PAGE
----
Oja Valley: Here we find true Riojan roots, and some even argue that it gives its name to the whole region. It is Riojan through and through and some of the region's best vines are grown in this valley. Local towns include Ollauri, the birthplace of major producers such as Paternina or Berberana, or leading vintners Briones. Traditionally, the predominant grape here is Tempranillo, which produces balanced, energetic wines. This style largely defines the overall character of reds from La Rioja Alta, the most prestigious area in the D.O.C. Rioja.

Najerilla Valley: Many consider this valley to be central to La Rioja vineyards. According to the experts, the lower part of the valley yields the region's most balanced wines. Here we find Najera, the ancient capital of the kingdom of Navarra, and production sites such as Cenicero, San Asencio, Torremontalbo, Fuenmayor or Navarrete. You could divide the valley in half: the middle of the valley, with the highest terrain, home to the Garnacha grape and where the classic Riojan "claretes" are made (which rival those from Cordovin, San Asensio and Badaran); and the lower part of the valley that is more open and which could be considered as the Ebro Valley itself rather than just its tributary. It is one of the most densely planted areas, with a definite penchant for Tempranillo.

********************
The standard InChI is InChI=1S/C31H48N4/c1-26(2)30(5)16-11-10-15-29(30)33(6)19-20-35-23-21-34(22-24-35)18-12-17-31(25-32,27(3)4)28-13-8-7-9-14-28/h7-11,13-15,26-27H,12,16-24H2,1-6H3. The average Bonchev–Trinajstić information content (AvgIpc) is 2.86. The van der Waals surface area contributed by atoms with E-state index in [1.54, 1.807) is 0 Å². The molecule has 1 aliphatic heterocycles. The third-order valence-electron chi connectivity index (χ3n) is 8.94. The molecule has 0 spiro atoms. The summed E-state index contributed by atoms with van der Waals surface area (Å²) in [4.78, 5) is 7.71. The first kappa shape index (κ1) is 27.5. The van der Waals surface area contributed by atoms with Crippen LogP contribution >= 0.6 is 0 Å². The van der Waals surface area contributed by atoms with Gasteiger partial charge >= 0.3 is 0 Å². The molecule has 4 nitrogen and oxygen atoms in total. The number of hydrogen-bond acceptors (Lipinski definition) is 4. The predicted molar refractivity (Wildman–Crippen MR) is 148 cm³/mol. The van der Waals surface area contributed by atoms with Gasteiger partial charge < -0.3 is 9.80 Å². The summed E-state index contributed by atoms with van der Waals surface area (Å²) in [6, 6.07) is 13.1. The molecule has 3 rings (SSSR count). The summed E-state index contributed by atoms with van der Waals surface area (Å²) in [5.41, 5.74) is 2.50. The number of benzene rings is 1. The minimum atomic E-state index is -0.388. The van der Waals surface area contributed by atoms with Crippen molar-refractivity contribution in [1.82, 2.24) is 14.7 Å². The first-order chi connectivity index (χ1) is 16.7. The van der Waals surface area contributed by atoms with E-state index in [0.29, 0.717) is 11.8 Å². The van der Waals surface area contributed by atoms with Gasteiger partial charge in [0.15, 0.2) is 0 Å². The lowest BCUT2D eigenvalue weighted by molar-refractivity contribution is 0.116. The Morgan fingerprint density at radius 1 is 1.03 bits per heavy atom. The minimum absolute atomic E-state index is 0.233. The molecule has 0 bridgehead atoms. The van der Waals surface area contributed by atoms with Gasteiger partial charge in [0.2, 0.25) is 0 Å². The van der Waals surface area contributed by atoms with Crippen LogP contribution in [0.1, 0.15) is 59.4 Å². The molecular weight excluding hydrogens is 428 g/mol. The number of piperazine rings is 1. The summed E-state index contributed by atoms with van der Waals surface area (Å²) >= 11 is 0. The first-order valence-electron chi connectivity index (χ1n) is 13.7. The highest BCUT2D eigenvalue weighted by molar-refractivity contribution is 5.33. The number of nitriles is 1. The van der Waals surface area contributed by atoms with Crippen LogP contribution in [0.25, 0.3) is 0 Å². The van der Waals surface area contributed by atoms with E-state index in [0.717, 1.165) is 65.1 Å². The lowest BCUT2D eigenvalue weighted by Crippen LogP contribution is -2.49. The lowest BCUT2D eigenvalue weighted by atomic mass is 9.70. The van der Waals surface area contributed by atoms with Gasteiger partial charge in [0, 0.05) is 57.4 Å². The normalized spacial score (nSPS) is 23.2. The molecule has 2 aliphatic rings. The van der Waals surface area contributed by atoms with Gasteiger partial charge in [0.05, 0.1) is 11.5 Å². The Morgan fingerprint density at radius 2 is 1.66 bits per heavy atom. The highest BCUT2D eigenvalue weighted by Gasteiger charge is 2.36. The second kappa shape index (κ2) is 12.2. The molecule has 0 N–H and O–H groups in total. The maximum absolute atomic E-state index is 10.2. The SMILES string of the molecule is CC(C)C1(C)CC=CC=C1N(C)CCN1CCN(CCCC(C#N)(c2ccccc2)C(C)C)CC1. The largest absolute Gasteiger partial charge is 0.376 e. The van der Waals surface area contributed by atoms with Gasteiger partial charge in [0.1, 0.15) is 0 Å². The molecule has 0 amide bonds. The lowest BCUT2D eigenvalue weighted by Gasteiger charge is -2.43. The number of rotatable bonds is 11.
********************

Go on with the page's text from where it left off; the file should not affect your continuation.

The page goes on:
The Iregua Valley: Where the river passes Logroño, the La Rioja capital, it marks a transition between La Rioja Alta and La Rioja Baja. In fact, some commentators propose creating a "Middle La Rioja" made up of this valley, the residents of Leza and the easternmost part of Najerilla (the area of Fuenmayor and Navarrete). The area of Logroño and Villamediana (previously famous for the quality of its Garnacha grape) calls to mind the splendid past of what was the region's leading vineyard before the introduction of other crops(fruit, for example) and capital increases. However, the valley is still home to some important wineries, including the legendary Marqués de Murrieta.

The Leza Valley: Upon reaching the River Leza an evident change is perceptible in the landscape and even in the land itself, which takes on reddish tones from its clay and iron content. The valley consists of the Leza basins and its tributary Jubera. In fact, the area is usually called the Leza-Jubera Valley. It is less hilly terrain and vines are abundant, although not to the same extent as in the westernmost valleys. Nevertheless, some of La Rioja's major cooperatives are based here, such as Alcanadre. This is where the dominance of the Garnacha grape began, although, it has now been largely overtaken by Tempranillo.